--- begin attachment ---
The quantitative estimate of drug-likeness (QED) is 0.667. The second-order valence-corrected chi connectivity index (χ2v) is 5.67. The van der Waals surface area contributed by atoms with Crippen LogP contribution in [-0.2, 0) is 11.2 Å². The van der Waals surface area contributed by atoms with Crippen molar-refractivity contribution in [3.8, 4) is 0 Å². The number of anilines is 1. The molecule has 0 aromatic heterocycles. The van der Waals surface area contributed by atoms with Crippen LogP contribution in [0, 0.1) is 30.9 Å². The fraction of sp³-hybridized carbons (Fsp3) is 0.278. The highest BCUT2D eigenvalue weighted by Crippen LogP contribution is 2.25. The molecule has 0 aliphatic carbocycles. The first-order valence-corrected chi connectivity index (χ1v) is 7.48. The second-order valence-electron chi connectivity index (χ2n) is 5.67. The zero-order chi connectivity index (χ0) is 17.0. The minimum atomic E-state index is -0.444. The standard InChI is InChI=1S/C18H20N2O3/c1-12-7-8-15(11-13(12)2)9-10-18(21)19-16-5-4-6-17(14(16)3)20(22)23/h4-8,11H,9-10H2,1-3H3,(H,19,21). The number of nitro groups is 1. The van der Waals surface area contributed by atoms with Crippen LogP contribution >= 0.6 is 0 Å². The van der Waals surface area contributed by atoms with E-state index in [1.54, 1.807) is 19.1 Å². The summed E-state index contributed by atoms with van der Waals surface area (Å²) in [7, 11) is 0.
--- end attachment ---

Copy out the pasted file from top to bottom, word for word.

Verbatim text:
The quantitative estimate of drug-likeness (QED) is 0.667. The second-order valence-corrected chi connectivity index (χ2v) is 5.67. The van der Waals surface area contributed by atoms with Crippen LogP contribution in [-0.2, 0) is 11.2 Å². The van der Waals surface area contributed by atoms with Crippen molar-refractivity contribution in [3.8, 4) is 0 Å². The number of anilines is 1. The molecule has 0 aromatic heterocycles. The van der Waals surface area contributed by atoms with Crippen LogP contribution in [0, 0.1) is 30.9 Å². The fraction of sp³-hybridized carbons (Fsp3) is 0.278. The highest BCUT2D eigenvalue weighted by Crippen LogP contribution is 2.25. The molecule has 0 aliphatic carbocycles. The first-order valence-corrected chi connectivity index (χ1v) is 7.48. The second-order valence-electron chi connectivity index (χ2n) is 5.67. The zero-order chi connectivity index (χ0) is 17.0. The minimum atomic E-state index is -0.444. The standard InChI is InChI=1S/C18H20N2O3/c1-12-7-8-15(11-13(12)2)9-10-18(21)19-16-5-4-6-17(14(16)3)20(22)23/h4-8,11H,9-10H2,1-3H3,(H,19,21). The number of nitro groups is 1. The van der Waals surface area contributed by atoms with Crippen LogP contribution >= 0.6 is 0 Å². The van der Waals surface area contributed by atoms with E-state index in [1.54, 1.807) is 19.1 Å². The summed E-state index contributed by atoms with van der Waals surface area (Å²) in [7, 11) is 0.